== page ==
This preview has intentionally blurred sections. Sign up to view the full version.
View Full DocumentThis preview has intentionally blurred sections. Sign up to view the full version.
View Full Document
Unformatted text preview: OptimizationBased Control Richard M. Murray Control and Dynamical Systems California Institute of Technology DRAFT v2.1a, January 4, 2010 c circlecopyrt California Institute of Technology All rights reserved. This manuscript is for review purposes only and may not be reproduced, in whole or in part, without written consent from the author. Chapter 2 Optimal Control This set of notes expands on Chapter 6 of Feedback Systems by ˚ Astr¨ om and Murray ( ˚ AM08), which introduces the concepts of reachability and state feedback. We also expand on topics in Section 7.5 of ˚ AM08 in the area of feedforward compensation. Beginning with a review of optimization, we introduce the notion of Lagrange mul tipliers and provide a summary of the Pontryagin’s maximum principle. Using these tools we derive the linear quadratic regulator for linear systems and describe its usage. Prerequisites. Readers should be familiar with modeling of input/output control systems using differential equations, linearization of a system around an equilib rium point and state space control of linear systems, including reachability and eigenvalue assignment. Some familiarity with optimization of nonlinear functions is also assumed. 2.1 Review: Optimization O ptimization refers to the problem of choosing a set of parameters that maximize or minimize a given function. In control systems, we are often faced with having to choose a set of parameters for a control law so that the some performance condition is satisfied. In this chapter we will seek to optimize a given specification, choosing the parameters that maximize the performance (or minimize the cost). In this section we review the conditions for optimization of a static function , and then extend this to optimization of trajectories and control laws in the remainder of the chapter. More information on basic techniques in optimization can be found in [Lue97] or the introductory chapter of [LS95]. Consider first the problem of finding the minimum of a smooth function F : R n → R . That is, we wish to find a point x ∗ ∈ R n such that F ( x ∗ ) ≤ F ( x ) for all x ∈ R n . A necessary condition for x ∗ to be a minimum is that the gradient of the function be zero at x ∗ : ∂F ∂x ( x ∗ ) = 0 . The function F ( x ) is often called a cost function and x ∗ is the optimal value for x . Figure 2.1 gives a graphical interpretation of the necessary condition for a minimum. Note that these are not sufficient conditions; the points x 1 and x 2 and x ∗ in the figure all satisfy the necessary condition but only one is the (global) minimum. The situation is more complicated if constraints are present. Let G i : R n → R , i = 1 ,... ,k be a set of smooth functions with G i ( x ) = 0 representing the constraints. Suppose that we wish to find x ∗ ∈ R n such that G i ( x ∗ ) = 0 and F ( x ∗ ) ≤ F ( x ) for all x ∈ { x ∈ R n : G i ( x ) = 0 ,i = 1 ,... ,k } . This situation can be 2.1. REVIEW: OPTIMIZATION2....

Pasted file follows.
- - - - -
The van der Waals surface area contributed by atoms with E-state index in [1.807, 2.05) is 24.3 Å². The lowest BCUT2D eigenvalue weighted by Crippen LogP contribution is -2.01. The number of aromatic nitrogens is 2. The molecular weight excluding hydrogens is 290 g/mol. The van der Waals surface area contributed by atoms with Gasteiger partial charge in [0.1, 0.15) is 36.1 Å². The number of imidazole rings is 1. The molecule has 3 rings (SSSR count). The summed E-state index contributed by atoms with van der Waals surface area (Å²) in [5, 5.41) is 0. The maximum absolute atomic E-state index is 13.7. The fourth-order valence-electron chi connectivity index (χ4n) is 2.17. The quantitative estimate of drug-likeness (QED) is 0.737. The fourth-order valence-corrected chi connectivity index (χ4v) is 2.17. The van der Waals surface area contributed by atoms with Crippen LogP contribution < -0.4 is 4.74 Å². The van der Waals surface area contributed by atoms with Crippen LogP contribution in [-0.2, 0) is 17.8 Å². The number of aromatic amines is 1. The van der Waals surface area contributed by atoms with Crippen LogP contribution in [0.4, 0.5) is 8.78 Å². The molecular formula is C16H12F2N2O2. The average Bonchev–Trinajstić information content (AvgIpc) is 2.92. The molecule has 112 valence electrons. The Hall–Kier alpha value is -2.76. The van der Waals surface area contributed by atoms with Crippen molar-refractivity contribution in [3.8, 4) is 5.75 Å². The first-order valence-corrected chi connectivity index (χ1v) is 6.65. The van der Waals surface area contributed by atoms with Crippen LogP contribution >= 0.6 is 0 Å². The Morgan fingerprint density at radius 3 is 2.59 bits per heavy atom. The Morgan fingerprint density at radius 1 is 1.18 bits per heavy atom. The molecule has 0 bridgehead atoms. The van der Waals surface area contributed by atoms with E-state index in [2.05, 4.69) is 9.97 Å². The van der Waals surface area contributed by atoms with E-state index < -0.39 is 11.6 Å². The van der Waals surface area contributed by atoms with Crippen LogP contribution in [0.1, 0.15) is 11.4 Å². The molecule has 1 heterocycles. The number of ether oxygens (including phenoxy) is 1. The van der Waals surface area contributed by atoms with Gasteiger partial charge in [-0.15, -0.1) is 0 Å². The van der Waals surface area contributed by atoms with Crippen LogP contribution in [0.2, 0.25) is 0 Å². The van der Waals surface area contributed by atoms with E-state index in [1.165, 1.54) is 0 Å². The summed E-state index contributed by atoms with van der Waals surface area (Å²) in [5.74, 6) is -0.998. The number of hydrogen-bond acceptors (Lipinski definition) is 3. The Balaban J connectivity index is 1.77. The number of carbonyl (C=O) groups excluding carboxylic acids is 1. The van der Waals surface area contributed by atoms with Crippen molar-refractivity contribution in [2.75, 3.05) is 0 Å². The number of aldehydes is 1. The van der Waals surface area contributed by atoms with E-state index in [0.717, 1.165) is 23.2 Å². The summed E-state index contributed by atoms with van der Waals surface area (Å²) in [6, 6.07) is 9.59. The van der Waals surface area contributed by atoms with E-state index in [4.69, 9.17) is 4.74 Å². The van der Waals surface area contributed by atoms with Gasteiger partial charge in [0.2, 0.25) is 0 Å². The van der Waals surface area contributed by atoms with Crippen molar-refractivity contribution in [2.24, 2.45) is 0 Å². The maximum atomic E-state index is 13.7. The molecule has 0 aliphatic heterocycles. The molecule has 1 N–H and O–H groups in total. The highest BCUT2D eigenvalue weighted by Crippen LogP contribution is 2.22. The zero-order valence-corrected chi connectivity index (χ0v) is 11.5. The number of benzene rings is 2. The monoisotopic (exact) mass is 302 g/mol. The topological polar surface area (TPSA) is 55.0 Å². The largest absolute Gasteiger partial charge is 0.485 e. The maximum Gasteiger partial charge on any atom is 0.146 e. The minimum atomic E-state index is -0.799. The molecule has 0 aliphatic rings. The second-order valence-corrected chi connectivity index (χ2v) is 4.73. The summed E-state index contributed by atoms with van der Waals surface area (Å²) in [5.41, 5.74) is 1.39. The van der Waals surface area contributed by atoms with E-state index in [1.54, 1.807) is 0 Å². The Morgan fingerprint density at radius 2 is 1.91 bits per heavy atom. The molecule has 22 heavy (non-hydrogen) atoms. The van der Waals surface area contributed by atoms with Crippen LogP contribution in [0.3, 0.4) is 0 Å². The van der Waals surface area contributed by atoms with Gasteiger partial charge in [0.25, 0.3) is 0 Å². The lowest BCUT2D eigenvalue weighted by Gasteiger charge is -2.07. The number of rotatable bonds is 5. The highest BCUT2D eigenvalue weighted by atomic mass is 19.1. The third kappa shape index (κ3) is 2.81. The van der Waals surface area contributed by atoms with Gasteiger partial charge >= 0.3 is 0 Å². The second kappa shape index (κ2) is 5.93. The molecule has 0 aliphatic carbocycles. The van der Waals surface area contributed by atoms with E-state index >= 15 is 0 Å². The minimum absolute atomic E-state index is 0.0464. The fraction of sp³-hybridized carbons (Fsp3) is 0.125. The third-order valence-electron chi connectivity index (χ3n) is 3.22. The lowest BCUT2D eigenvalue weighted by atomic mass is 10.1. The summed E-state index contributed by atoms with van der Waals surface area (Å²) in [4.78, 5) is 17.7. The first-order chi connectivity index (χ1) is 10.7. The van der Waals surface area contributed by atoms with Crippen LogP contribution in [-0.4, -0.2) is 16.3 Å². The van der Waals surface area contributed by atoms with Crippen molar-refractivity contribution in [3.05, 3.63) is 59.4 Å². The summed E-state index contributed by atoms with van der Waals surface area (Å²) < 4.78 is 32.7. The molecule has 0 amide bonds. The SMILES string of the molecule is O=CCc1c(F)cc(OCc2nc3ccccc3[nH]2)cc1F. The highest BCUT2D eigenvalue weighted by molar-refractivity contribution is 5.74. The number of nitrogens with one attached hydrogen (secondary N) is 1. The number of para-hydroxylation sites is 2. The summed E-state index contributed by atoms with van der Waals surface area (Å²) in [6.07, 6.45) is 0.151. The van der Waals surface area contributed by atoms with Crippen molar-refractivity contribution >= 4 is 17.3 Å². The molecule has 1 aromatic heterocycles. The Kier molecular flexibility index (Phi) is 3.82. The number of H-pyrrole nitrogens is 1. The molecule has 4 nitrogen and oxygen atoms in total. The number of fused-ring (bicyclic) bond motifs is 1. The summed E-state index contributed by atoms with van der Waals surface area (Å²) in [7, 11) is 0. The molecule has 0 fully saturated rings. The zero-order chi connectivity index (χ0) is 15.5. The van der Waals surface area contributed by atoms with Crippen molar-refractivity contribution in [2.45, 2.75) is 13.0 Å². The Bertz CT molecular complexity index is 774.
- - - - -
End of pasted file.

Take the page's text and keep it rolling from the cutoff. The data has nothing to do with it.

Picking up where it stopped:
View
Full
Document
 Fall '08
 Murray,R

Click to edit the document details